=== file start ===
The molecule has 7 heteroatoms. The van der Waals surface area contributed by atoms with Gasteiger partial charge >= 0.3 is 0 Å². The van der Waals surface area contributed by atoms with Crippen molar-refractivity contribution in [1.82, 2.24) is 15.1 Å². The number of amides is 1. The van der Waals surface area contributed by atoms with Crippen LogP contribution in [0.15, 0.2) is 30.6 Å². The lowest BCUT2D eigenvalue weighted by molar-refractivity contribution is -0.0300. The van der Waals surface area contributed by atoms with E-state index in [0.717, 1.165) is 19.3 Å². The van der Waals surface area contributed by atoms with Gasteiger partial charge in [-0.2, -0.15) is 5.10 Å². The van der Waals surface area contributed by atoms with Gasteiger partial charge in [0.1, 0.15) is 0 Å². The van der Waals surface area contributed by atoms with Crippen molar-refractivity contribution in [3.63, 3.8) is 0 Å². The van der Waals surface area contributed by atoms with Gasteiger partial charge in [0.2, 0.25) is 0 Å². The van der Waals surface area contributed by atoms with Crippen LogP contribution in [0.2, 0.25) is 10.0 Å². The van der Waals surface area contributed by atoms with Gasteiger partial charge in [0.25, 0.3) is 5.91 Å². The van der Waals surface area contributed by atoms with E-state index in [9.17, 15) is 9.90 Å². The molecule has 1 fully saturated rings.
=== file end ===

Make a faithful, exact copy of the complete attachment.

The molecule has 7 heteroatoms. The van der Waals surface area contributed by atoms with Gasteiger partial charge >= 0.3 is 0 Å². The van der Waals surface area contributed by atoms with Crippen molar-refractivity contribution in [1.82, 2.24) is 15.1 Å². The number of amides is 1. The van der Waals surface area contributed by atoms with Crippen LogP contribution in [0.15, 0.2) is 30.6 Å². The lowest BCUT2D eigenvalue weighted by molar-refractivity contribution is -0.0300. The van der Waals surface area contributed by atoms with E-state index in [0.717, 1.165) is 19.3 Å². The van der Waals surface area contributed by atoms with Gasteiger partial charge in [-0.2, -0.15) is 5.10 Å². The van der Waals surface area contributed by atoms with Gasteiger partial charge in [0.1, 0.15) is 0 Å². The van der Waals surface area contributed by atoms with Crippen molar-refractivity contribution in [3.63, 3.8) is 0 Å². The van der Waals surface area contributed by atoms with Gasteiger partial charge in [0.2, 0.25) is 0 Å². The van der Waals surface area contributed by atoms with Crippen LogP contribution in [0.2, 0.25) is 10.0 Å². The van der Waals surface area contributed by atoms with Gasteiger partial charge in [0.25, 0.3) is 5.91 Å². The van der Waals surface area contributed by atoms with E-state index in [9.17, 15) is 9.90 Å². The molecule has 1 fully saturated rings.